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The Good, the Bad, and PowerPoint

I got a good laugh at Peter Norvig’s “The Gettysburg PowerPoint Presentation“, especially the slide about what is “NOT ON AGENDA”! It’s fascinating to think about how an important, historical address would be presented and understood in current times. But it’s also a good exploration into the prevalence and use of slide presentation and whether or not they are effective for presenters. Professor Tufte of Yale University makes the case that “rather than supplementing a presentation, [PowerPoint presentations have] become a substitute for it”.

I don’t know how many times I have used PowerPoint and other slide presentation software to give a presentation about something. They all suck, are boring, and I’m constantly unhappy with how they turn out. It’s frustrating to try and get a point across to someone without this crutch…. OH. It’s a crutch. For thousands of years, people have taught, preached, and politicized without PowerPoint. The fact that I need to spoon feed all the information I am trying to share only proves of my incompetence and discomfort with speaking and presenting. It really is ridiculous when I think about it.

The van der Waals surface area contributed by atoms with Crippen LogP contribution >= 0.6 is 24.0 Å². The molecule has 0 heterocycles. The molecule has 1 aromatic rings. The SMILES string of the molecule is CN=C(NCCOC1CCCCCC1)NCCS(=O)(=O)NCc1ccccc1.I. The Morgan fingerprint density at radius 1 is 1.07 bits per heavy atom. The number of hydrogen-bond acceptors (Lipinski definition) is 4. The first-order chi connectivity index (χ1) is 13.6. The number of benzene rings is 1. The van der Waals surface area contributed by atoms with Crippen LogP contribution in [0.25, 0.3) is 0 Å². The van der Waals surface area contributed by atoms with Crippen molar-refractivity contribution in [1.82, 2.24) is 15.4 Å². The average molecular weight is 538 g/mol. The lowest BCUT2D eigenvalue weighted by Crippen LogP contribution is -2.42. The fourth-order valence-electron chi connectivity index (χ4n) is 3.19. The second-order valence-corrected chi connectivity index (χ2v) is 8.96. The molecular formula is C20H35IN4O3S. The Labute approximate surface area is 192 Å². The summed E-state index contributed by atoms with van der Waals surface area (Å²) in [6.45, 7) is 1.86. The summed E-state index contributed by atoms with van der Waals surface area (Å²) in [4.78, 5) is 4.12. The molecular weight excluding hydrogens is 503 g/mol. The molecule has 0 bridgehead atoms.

But this isn’t to say that all presentation formats are bad, because as a student, I am grateful with my professors have a PowerPoint or a Prezi with related information like images and videos and graphs to help me understand what they are saying. If I’m being taught about chemical spectrums (I was once an Astronomy major) I’d like to see some spectrographic images to help me understand the difference between a noble gas and an unstable metal. There is a time and a place for this necessary evil, but not every single meeting I go to. I’m thankful that Tufte and Norvig have made me feel better about deciding to not use these programs as often.

~ by William Hammill on November 2, 2012. Tagged: , , , , , ,

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